An appreciation of the principles of icon painting is key to understanding the imagery of both Malevich’s peasant cycles, but particularly the latter which he began in the late 1920s. In the present work two women are depicted full-height, front-on, their heads lightly inclined toward one another, matching exactly the poses of the saints in the Deësis of Orthodox churches. The background also draws on the conventions of icon painting: not only is the golden coloration typical, but the two-toned backdrop recalls the stylized representation of the ground at the bottom of a Russian icon, known as the pozem, and the dominance of a bright yellow tone in the lower tier versus rusty-red ochre above is a classic trope of iconography (see fig. 2). Scarves cover the heads of both women, just as the Mother of God and female saints are depicted in icons. The relationship conveyed is one of trust, prompting a natural association with the meeting of Mary and her cousin Elizabeth, one of the most popular scenes in religious art in Russia and Western Europe in which the pair of "blessed women" become aware that each holds in their womb the future saviors of the world, Jesus Christ and John the Baptist (see fig. 3).
The simplified, stylized clothing is painted in an entirely different tonal key to the background. Malevich uses contrasting red, white and dark colors which recall the domineering palette of his abstract oils and the Suprematist tricolor famously found in his earlier sequence: the black-and-white phase of Black Square (1915, The State Tretyakov Gallery, Moscow), the color phase of Red Square (1915, The State Russian Museum, Saint Petersburg) and the final white phase, of White Square on a White Background (1918, The Museum of Modern Art, New York). Nor does Malevich shy away from the geometry and simplification of form that he so cherished as a Suprematist. The shape of the blouse of the right-hand figure approaches that of a white square, the outline of the torso and lowered arms of the woman in red comes close to that of an oval, their heads form equally regular ovoids and the clearly delineated dark skirts tend towards distinctive trapeze and triangle shapes.
Malevich loved oil painting, or rather his "activities with oil" as he called them. He described his first childhood encounter with brush and paint and the feeling of intense pleasure with which he was left. The roof of the house was being repaired, and having waited patiently for the workman to leave, Malevich "leapt onto the roof and began to paint the wood. It didn’t bother me that nothing much came of it, it was simply the act of painting itself that I enjoyed so much—that lovely feeling of the brush and paint interacting" (Kazimir Malevich, Autobiographical Notes, 1923-1925 / Malevich on Himself. Contemporaries on Malevich, Moscow, 2004, p. 44).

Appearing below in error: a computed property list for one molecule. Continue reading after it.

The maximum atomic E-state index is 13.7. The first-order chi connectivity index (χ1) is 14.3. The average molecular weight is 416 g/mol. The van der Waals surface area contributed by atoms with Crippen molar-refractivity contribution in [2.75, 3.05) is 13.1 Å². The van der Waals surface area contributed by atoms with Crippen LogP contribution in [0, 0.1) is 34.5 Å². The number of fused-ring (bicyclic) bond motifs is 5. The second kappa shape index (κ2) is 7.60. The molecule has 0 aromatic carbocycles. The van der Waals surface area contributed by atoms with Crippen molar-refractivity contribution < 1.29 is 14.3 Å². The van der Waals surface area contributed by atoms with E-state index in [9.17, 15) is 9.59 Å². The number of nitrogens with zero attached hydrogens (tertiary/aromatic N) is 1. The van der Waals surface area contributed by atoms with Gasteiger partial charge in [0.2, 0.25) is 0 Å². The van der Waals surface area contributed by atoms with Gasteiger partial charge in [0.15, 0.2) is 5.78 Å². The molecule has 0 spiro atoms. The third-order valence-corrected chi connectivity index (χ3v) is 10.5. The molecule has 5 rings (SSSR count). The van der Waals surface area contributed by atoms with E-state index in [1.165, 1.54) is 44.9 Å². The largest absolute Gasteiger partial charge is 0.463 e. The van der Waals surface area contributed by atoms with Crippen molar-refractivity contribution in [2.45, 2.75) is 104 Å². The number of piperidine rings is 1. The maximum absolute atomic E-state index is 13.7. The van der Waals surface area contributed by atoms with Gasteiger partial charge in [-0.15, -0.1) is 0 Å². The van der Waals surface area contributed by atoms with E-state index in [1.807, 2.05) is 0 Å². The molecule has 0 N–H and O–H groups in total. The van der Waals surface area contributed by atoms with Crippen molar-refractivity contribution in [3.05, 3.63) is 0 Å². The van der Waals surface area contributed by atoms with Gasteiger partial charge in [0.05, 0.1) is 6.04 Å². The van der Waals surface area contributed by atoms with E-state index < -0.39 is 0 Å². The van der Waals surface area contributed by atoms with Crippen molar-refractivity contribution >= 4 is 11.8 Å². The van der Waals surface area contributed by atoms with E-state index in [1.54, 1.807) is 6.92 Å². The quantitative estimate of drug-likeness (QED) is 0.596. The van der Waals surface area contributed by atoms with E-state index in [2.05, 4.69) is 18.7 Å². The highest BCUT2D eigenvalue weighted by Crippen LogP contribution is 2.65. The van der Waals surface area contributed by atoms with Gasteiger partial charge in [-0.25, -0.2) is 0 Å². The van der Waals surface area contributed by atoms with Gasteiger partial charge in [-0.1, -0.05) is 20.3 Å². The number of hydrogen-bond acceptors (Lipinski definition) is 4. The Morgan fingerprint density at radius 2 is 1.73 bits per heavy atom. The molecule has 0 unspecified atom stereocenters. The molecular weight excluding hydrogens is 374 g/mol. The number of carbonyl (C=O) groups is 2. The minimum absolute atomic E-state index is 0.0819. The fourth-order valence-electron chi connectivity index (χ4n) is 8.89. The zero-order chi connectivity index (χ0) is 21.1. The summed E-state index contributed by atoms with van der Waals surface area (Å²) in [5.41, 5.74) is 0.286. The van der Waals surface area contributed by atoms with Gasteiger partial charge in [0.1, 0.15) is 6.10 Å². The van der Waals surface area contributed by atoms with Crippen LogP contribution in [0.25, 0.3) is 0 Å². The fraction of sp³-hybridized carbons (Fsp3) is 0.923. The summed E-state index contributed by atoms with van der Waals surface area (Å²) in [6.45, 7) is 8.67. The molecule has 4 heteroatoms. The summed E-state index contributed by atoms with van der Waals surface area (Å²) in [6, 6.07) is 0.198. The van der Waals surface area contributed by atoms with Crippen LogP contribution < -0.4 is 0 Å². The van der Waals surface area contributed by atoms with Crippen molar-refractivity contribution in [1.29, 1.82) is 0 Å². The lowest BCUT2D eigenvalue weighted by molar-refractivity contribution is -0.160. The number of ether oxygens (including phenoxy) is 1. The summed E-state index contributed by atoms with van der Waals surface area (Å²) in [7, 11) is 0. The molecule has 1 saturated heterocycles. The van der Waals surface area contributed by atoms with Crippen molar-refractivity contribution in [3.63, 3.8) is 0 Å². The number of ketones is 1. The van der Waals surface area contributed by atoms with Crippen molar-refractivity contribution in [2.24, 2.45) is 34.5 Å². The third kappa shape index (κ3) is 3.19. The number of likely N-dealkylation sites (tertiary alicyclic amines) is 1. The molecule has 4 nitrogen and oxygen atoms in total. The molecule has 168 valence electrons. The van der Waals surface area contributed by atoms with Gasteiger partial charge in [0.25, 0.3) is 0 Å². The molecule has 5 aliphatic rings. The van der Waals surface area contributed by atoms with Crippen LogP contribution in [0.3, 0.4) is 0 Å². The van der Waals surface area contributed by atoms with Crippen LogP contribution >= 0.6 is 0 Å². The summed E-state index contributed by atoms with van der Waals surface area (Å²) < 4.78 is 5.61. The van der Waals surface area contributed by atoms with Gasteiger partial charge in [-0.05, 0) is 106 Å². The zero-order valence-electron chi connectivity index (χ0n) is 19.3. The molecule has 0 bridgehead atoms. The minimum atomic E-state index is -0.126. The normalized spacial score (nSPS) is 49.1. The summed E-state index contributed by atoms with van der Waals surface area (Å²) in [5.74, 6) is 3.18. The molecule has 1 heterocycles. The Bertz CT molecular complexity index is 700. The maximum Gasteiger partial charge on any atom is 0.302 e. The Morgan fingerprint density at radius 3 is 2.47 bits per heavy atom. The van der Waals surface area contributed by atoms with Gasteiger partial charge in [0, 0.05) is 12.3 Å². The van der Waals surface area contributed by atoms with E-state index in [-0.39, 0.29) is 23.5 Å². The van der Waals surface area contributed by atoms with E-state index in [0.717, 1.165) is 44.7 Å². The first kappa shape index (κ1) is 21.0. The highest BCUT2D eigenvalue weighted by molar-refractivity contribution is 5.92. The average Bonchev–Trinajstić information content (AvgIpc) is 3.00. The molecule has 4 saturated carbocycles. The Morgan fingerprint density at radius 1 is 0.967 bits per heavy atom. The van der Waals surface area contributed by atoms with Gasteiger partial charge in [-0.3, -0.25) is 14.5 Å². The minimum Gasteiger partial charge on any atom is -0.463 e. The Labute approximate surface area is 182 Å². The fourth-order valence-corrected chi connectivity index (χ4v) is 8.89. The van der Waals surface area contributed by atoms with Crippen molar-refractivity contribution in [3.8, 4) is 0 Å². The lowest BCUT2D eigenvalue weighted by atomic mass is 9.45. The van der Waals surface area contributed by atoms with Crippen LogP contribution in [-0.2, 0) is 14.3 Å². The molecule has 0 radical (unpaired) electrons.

The pleasure he derived from his "painting activities" comes across beautifully in the execution and texture of Two Peasant Women. The surface of the canvas has the unsettled and uneven quality of a relief, as though built up with the energetic strokes of an unerring and experienced hand. The depiction of the legs and feet of the peasants has a particular quality or bravura. The complexity of the palette and tonal spectrum is also striking since the apparently uniform patterns of paint are in fact interspersed by flashes of sharply contrasting color, and the yellow pozem, or ground, is broken up by unexpected glimpses of turquoise, green and pink.
Very unusually for a painting by Malevich, the present work has a corresponding sketch. In the drawing titled Two Figures we find the same central motif—the monumental frames of two village women leaning toward one another. The sketch at one point belonged to Nikolai Khardzhiev who later gave it to Ida Chagall, the daughter of Marc Chagall.
The powerful subtext of the present work, and indeed the whole of Malevich’s second peasant cycle, relates to the fate of the rural inhabitants of Soviet Russia who fell foul of Stalin’s politics and programs for the industrialization of the USSR. In his writings from this period Malevich glorified non-urban workers as the most important representatives of humanity, whose direct and durable link with the natural world ought to be revered. The bitter reality of contemporary policies would not have been lost on so sensitive an artist. In his second peasant cycle Malevich’s village inhabitants become expressionless heroes who are doomed to exist in stifled, depopulated landscapes, and it is precisely this context which makes the featureless, blackened faces in Two Peasant Women so expressive and dramatic.
A multi-layered piece, Two Peasant Women draws together elements from both of Malevich’s peasant cycles while incorporating the initial inspiration of icon-painting traditions and his subsequent experiments in geometric abstraction. It is a post-Suprematist work which marks Malevich’s return to figurative painting but is nonetheless enriched by non-objective considerations. Above all, Two Peasant Women is indicative of Malevich’s unwavering delight in the act of painting itself and that visceral pleasure which had long since marked out this great Russian avant-garde artist as a painter first and foremost.
We are grateful to Dr Alexandra Shatskikh for providing this essay.
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